For the Eyes of a Glider...

I helped with glider research when I joined a PhD student as a volunteer for a few days. Volunteering is a great way to help wildlife, come very close to wild species and make a real difference for conservation.

Plus you can choose where and with which wildlife you volunteer!

Find more about volunteer with wildlife in general or read my experience with beautiful gliders below.

Gliders are Amazing

Gliders are arboreal marsupials that live in Australia.

  • What's arboreal??

It means they live in trees.

  • What's a marsupial??

A very famous marsupial is the kangaroo. I'm sure you know what's so special about a kangaroo? So you know what a marsupial is!

A marsupial is a mammal that has its babies when they are very very young (in other words, early in the embryonic development). The marsupial baby is not quite finished, so it has to stay into its mum's pouch for months before it's ready to face the wild world.

As a consequence, it's very easy for a marsupial mum to give birth: the baby is usually only a centimeter or so even for a big animal like a kangaroo. The mum licks a little path in her fur and the baby climbs on its own toward the safety of the pouch!

How good is that for giving birth!!??


In the pictures above is a baby koala in the pouch and you can see it suckling its mum's tits

Gliders are amazing creatures, as all marsupials are.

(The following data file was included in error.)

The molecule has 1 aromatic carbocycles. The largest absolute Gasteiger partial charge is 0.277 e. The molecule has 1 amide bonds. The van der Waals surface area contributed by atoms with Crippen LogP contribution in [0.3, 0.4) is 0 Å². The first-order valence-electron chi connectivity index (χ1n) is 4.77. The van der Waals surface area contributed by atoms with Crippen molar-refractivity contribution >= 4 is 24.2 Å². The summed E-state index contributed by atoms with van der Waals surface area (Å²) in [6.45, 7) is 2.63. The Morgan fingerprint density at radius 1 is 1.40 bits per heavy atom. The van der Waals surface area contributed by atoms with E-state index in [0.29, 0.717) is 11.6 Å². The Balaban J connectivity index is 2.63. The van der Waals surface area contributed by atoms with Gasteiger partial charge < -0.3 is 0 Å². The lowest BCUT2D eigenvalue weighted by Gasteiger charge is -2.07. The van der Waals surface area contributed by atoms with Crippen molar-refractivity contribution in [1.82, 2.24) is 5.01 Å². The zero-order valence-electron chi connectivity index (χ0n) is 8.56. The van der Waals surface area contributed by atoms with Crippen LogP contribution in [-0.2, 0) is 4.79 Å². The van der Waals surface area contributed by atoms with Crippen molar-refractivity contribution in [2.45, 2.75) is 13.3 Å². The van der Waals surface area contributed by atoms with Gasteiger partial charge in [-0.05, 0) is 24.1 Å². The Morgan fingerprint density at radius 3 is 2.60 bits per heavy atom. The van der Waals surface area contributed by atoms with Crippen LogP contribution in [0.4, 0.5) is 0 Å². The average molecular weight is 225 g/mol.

But they have something more: they can fly! I suppose you could call them the flying squirrels of Australia (although they are not squirrels at all! -being marsupials...).

Gliders have a special gliding membrane between their arms and legs, and they jump and glide from tree to tree.


On the above picture you can see the start of the flying membrane from the hand, and also some membrane folds between front and back limbs

My Experience as a Volunteer for Gliders

I volunteered to help a PhD student in her work with gliders.

She was looking at glider populations living in different islands in the Moreton Bay, Australia, and how these populations were related (genetically).

We caught several of our flying marsupials by leaving little traps in trees.


Once we had one in a trap, we transferred it to a bag and took several measurements (how big, how heavy), check whether we caught a boy or a girl, and sampled a little bit of skin for genetics. We checked the girls' pouches to see if any babies were there.


Once we collected all the data we needed for the study, we gave our little friend a treat to compensate for a hard morning...


Gliders love honey!

They usually spend their night looking for tasty snacks including honeydew: a sweet liquid that is produced by sap-sucking insects. Probably as sweet as honey!

Other food items on a glider's menu are sap, nectar, pollen, insects, bird eggs, birds, lizards, and other small animals: in a nutshell, a very diversified diet!


Now do you agree with me that gliders are the cutest animals???

Finally, our little flying marsupial is ready to go home!


Volunteering for research students is a great way to experience firsthand wild animals, to be part of groundbreaking science meanwhile helping understand and preserve wildlife.

And meeting interesting people.

Conclusion: It's 100% good stuff!